As for the tradies turning up, you DO realise that you’re talking to Fortunate Frogdancer, don’t you?

  3. Latestarterfire

    Wow! I am so glad you wrote this up because I am in the process of assessing whether I should install a rain water tank at the back of my unit. Ok, more research is necessary from my end ….

    • FrogdancerJones

      Yep. Talk to plumbers before you order. 🙂

  4. freddy smidlap

    sounds overly complicated to me if you have some gutters already in place. here’s my analogy: we used to have a little fish pond (since filled in) in our back garden. we just circulated the water with a cheap (~200 USD) filter pump. i would think if we had collected the water from our roof we could have pumped it to water the garden with a similar system. i’m glad you got out of that whole mess anyhow. we like to rig things DIY cheap-o around here.

    • FrogdancerJones

      I’d love to do that too, but I appear to have missed out on the “handy-dandy-practical” gene.
      Although I CAN do housepainting.

  5. Jamie

    Hmm interesting….

    I’ve been interested in putting a tank beside our house since we moved in. There is a downpipe not too far from there, so hopefully it would only take a bit of tweaking of the gutter to get it to run into the tank and we could figure out a way to use the existing ‘waste’ pipe.

    The real problem is that the ‘waste’ pipe drains on to the land behind us, then down a big gully. It hasn’t been an issue so far (or since everything was built in the 1960s) as the land has been used as a sporting oval for a now-closed conference centre. My concern is that a DA is about to go into council for accommodation, parking and an amenities block to be built on that oval. Also, all the water runoff from our street, and the masses of water when they flush the town water supply, all run down onto this oval. We have no kerb and guttering or, obviously, underground stormwater drains on our street. When the project consultants came out last year I mentioned it to them and they said it was a council issue. But I noticed on their demolition DA that council put in the conditions that all drainage issues are on the company.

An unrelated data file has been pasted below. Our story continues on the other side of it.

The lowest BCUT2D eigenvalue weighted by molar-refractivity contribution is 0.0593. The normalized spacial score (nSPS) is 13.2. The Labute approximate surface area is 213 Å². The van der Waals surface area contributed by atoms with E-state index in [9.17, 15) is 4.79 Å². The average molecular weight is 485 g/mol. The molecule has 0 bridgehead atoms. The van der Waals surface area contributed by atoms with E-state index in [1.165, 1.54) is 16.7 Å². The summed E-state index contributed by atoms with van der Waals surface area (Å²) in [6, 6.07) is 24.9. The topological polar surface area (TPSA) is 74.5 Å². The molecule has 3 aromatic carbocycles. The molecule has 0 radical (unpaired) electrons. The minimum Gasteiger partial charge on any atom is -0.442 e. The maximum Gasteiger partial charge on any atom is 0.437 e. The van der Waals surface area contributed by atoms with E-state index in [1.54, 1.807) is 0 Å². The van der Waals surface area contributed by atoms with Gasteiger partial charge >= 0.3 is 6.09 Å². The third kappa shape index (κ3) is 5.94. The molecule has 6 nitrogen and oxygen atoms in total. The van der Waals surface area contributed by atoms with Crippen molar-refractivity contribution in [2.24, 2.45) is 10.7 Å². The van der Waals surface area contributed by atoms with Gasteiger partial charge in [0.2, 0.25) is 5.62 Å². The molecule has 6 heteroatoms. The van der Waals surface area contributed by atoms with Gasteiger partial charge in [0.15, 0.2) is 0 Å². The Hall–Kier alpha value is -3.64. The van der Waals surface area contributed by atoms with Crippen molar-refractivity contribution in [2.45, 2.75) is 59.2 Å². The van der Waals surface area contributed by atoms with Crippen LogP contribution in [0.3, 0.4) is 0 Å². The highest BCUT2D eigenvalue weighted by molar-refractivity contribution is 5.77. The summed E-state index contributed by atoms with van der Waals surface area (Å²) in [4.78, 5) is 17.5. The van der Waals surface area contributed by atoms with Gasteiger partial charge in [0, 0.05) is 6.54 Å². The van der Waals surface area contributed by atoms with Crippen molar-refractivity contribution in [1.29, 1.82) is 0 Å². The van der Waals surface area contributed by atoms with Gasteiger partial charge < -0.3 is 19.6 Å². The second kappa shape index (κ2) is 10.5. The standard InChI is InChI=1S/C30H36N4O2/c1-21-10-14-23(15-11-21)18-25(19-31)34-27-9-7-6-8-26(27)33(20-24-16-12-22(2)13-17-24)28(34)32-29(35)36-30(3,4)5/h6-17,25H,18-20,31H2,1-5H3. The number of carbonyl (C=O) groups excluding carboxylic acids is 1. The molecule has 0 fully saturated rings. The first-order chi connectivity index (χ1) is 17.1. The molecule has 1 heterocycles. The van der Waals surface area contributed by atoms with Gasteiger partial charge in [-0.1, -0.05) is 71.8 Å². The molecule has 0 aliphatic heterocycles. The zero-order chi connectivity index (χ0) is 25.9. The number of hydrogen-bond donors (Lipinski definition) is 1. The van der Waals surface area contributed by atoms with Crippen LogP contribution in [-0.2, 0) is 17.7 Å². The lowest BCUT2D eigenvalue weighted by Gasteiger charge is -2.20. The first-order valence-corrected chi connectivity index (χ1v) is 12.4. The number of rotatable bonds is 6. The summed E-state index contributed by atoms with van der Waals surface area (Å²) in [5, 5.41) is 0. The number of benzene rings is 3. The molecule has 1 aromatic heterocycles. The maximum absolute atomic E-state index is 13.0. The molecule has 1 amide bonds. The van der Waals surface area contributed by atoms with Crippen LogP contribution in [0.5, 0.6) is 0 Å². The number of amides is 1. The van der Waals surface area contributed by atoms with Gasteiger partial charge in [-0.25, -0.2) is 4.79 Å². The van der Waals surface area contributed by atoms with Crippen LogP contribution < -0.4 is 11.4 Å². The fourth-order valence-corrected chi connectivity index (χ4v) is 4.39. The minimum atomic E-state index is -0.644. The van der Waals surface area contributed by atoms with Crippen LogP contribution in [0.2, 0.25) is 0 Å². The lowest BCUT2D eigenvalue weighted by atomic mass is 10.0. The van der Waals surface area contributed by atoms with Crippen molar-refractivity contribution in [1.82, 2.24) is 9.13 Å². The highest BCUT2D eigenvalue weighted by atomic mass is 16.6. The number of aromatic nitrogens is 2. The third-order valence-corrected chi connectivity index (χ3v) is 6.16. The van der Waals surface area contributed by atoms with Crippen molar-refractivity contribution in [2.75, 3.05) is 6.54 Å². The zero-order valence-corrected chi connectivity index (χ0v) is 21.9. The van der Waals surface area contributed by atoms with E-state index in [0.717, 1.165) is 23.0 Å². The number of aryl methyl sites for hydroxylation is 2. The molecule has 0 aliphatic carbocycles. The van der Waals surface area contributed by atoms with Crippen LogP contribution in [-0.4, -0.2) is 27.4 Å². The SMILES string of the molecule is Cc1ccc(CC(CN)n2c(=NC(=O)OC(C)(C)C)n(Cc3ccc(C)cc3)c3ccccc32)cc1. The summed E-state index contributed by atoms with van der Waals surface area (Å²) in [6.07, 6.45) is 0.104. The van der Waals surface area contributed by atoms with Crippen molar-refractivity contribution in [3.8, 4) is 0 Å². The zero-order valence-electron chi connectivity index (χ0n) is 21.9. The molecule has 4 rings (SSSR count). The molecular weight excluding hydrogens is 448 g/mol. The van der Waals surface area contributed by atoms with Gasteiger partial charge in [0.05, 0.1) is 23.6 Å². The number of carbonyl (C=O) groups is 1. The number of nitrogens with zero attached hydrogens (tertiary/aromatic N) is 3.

It will be interesting to see how things develop.

    • FrogdancerJones

      You might have to move quickly to get the tank installed before the bureaucracy gets involved…

  6. Bethany

    Gotta love house projects! I’m currently on a fun ‘rabbit-trail’ that started with just a few weeds. Well, make that a lot of weeds. As in we have a neglected 1/3 of an acre to care for (we’re new-ish homeowners) and there’s no way I can pull every weed by hand. So I started researching weed torches, which will cost $100-$250 but hey it’ll save my back. And weed torches are awesome so you can use them to help with other projects like searing delicious steaks and repairing cracks in the driveway… wait those are supposed to be fixed? Don’t we have some of those? Um, maybe a LOT of those? >_< Sooo, uh, long story short it looks like we'll need to budget a few MORE hundreds of dollars for supplies and probably two-three weekends of time just to take care of patching, filling, and re-sealing the driveway. And I still haven't even gotten to order my weed torch yet. 🙁

    • FrogdancerJones

      Yep, it’s a cascade effect.
      But a weed torch could be fun…

  7. Mrs Groovy

    Wow, that sounds incredibly high. It cost us $4K for our well, including installation. And that’s with 125 ft of drilling into the ground! I’m so glad you were able to get a refund! No, you’re not an idiot! Us lay-people don’t expect exorbitant prices.

    • FrogdancerJones

      Yes, that 6K is better deployed elsewhere!